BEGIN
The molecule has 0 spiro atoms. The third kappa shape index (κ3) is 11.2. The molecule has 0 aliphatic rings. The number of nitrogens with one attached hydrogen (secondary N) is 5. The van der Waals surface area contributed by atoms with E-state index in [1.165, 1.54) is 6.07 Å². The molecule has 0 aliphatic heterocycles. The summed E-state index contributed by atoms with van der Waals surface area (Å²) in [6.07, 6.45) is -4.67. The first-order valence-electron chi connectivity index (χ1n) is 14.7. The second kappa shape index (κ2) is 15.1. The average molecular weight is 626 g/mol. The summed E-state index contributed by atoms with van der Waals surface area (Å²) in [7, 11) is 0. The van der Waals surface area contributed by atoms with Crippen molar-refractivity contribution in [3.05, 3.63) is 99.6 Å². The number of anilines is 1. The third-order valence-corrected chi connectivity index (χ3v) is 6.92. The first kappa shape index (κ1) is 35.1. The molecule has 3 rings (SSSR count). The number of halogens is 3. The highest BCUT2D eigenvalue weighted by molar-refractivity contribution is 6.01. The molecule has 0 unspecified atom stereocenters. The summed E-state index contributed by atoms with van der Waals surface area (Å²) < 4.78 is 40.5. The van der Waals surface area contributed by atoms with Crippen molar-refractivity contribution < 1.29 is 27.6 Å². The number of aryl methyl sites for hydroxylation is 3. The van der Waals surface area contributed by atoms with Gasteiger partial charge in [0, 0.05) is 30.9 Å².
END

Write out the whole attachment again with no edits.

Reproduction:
The molecule has 0 spiro atoms. The third kappa shape index (κ3) is 11.2. The molecule has 0 aliphatic rings. The number of nitrogens with one attached hydrogen (secondary N) is 5. The van der Waals surface area contributed by atoms with E-state index in [1.165, 1.54) is 6.07 Å². The molecule has 0 aliphatic heterocycles. The summed E-state index contributed by atoms with van der Waals surface area (Å²) in [6.07, 6.45) is -4.67. The first-order valence-electron chi connectivity index (χ1n) is 14.7. The second kappa shape index (κ2) is 15.1. The average molecular weight is 626 g/mol. The summed E-state index contributed by atoms with van der Waals surface area (Å²) in [7, 11) is 0. The van der Waals surface area contributed by atoms with Crippen molar-refractivity contribution in [3.05, 3.63) is 99.6 Å². The number of anilines is 1. The third-order valence-corrected chi connectivity index (χ3v) is 6.92. The first kappa shape index (κ1) is 35.1. The molecule has 3 rings (SSSR count). The number of halogens is 3. The highest BCUT2D eigenvalue weighted by molar-refractivity contribution is 6.01. The molecule has 0 unspecified atom stereocenters. The summed E-state index contributed by atoms with van der Waals surface area (Å²) < 4.78 is 40.5. The van der Waals surface area contributed by atoms with Crippen molar-refractivity contribution < 1.29 is 27.6 Å². The number of aryl methyl sites for hydroxylation is 3. The van der Waals surface area contributed by atoms with Gasteiger partial charge in [0, 0.05) is 30.9 Å².